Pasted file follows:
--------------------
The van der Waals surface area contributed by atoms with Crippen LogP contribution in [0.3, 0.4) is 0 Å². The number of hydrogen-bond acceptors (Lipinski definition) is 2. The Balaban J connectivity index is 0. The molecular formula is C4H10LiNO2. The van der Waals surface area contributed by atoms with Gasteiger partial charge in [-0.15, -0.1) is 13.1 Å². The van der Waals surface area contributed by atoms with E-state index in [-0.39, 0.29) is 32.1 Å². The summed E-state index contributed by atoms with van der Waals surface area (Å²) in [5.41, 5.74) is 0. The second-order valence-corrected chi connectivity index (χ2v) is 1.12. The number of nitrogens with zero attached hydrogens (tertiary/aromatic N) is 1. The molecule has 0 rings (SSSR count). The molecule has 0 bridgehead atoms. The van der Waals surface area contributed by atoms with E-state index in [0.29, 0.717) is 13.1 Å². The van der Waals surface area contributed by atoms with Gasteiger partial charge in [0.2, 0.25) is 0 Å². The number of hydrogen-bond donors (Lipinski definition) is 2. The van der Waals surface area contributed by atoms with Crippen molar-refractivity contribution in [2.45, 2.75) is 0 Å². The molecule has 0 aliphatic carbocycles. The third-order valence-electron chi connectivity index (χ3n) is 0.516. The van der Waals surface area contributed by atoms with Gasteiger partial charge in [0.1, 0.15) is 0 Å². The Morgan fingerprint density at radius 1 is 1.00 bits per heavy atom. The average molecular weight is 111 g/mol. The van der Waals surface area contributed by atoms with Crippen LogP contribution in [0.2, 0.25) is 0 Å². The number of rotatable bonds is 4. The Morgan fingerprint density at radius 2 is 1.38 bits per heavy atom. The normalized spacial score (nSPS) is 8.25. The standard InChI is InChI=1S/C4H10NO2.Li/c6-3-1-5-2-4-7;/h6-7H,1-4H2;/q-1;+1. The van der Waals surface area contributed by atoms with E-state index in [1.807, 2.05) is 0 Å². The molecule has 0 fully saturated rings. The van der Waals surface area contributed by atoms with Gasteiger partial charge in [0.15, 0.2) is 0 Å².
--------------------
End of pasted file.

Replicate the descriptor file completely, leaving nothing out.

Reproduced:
The van der Waals surface area contributed by atoms with Crippen LogP contribution in [0.3, 0.4) is 0 Å². The number of hydrogen-bond acceptors (Lipinski definition) is 2. The Balaban J connectivity index is 0. The molecular formula is C4H10LiNO2. The van der Waals surface area contributed by atoms with Gasteiger partial charge in [-0.15, -0.1) is 13.1 Å². The van der Waals surface area contributed by atoms with E-state index in [-0.39, 0.29) is 32.1 Å². The summed E-state index contributed by atoms with van der Waals surface area (Å²) in [5.41, 5.74) is 0. The second-order valence-corrected chi connectivity index (χ2v) is 1.12. The number of nitrogens with zero attached hydrogens (tertiary/aromatic N) is 1. The molecule has 0 rings (SSSR count). The molecule has 0 bridgehead atoms. The van der Waals surface area contributed by atoms with E-state index in [0.29, 0.717) is 13.1 Å². The van der Waals surface area contributed by atoms with Gasteiger partial charge in [0.2, 0.25) is 0 Å². The number of hydrogen-bond donors (Lipinski definition) is 2. The van der Waals surface area contributed by atoms with Crippen molar-refractivity contribution in [2.45, 2.75) is 0 Å². The molecule has 0 aliphatic carbocycles. The third-order valence-electron chi connectivity index (χ3n) is 0.516. The van der Waals surface area contributed by atoms with Gasteiger partial charge in [0.1, 0.15) is 0 Å². The Morgan fingerprint density at radius 1 is 1.00 bits per heavy atom. The average molecular weight is 111 g/mol. The van der Waals surface area contributed by atoms with Crippen LogP contribution in [0.2, 0.25) is 0 Å². The number of rotatable bonds is 4. The Morgan fingerprint density at radius 2 is 1.38 bits per heavy atom. The normalized spacial score (nSPS) is 8.25. The standard InChI is InChI=1S/C4H10NO2.Li/c6-3-1-5-2-4-7;/h6-7H,1-4H2;/q-1;+1. The van der Waals surface area contributed by atoms with E-state index in [1.807, 2.05) is 0 Å². The molecule has 0 fully saturated rings. The van der Waals surface area contributed by atoms with Gasteiger partial charge in [0.15, 0.2) is 0 Å².